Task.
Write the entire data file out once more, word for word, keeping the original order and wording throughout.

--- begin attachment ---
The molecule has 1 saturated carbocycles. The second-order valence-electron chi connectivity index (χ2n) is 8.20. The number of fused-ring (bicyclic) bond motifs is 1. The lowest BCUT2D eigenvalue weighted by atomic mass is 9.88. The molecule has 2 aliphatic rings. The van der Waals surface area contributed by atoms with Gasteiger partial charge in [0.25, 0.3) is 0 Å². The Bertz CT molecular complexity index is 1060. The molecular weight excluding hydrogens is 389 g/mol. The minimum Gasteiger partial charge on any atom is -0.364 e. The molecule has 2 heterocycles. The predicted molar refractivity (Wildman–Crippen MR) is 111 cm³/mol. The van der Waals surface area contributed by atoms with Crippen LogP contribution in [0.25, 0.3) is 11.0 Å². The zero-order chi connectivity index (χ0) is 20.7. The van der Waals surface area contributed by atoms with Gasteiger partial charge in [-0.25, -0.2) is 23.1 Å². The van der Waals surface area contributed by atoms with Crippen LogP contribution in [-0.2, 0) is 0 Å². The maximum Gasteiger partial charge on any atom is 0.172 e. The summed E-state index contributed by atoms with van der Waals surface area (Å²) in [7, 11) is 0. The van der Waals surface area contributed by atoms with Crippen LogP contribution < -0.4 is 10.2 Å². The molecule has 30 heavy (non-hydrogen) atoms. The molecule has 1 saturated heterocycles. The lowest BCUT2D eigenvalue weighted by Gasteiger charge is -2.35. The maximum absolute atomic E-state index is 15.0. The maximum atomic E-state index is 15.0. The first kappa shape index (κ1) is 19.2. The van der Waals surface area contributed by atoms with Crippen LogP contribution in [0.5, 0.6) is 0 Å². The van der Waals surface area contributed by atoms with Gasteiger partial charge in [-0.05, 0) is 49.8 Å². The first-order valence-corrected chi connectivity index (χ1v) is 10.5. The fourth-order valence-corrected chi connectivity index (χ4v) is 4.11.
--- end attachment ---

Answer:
The molecule has 1 saturated carbocycles. The second-order valence-electron chi connectivity index (χ2n) is 8.20. The number of fused-ring (bicyclic) bond motifs is 1. The lowest BCUT2D eigenvalue weighted by atomic mass is 9.88. The molecule has 2 aliphatic rings. The van der Waals surface area contributed by atoms with Gasteiger partial charge in [0.25, 0.3) is 0 Å². The Bertz CT molecular complexity index is 1060. The molecular weight excluding hydrogens is 389 g/mol. The minimum Gasteiger partial charge on any atom is -0.364 e. The molecule has 2 heterocycles. The predicted molar refractivity (Wildman–Crippen MR) is 111 cm³/mol. The van der Waals surface area contributed by atoms with Crippen LogP contribution in [0.25, 0.3) is 11.0 Å². The zero-order chi connectivity index (χ0) is 20.7. The van der Waals surface area contributed by atoms with Gasteiger partial charge in [-0.25, -0.2) is 23.1 Å². The van der Waals surface area contributed by atoms with Crippen LogP contribution in [-0.2, 0) is 0 Å². The maximum Gasteiger partial charge on any atom is 0.172 e. The summed E-state index contributed by atoms with van der Waals surface area (Å²) in [7, 11) is 0. The van der Waals surface area contributed by atoms with Crippen LogP contribution < -0.4 is 10.2 Å². The molecule has 30 heavy (non-hydrogen) atoms. The molecule has 1 saturated heterocycles. The lowest BCUT2D eigenvalue weighted by Gasteiger charge is -2.35. The maximum absolute atomic E-state index is 15.0. The maximum atomic E-state index is 15.0. The first kappa shape index (κ1) is 19.2. The van der Waals surface area contributed by atoms with Crippen LogP contribution in [0.5, 0.6) is 0 Å². The van der Waals surface area contributed by atoms with Gasteiger partial charge in [-0.05, 0) is 49.8 Å². The first-order valence-corrected chi connectivity index (χ1v) is 10.5. The fourth-order valence-corrected chi connectivity index (χ4v) is 4.11.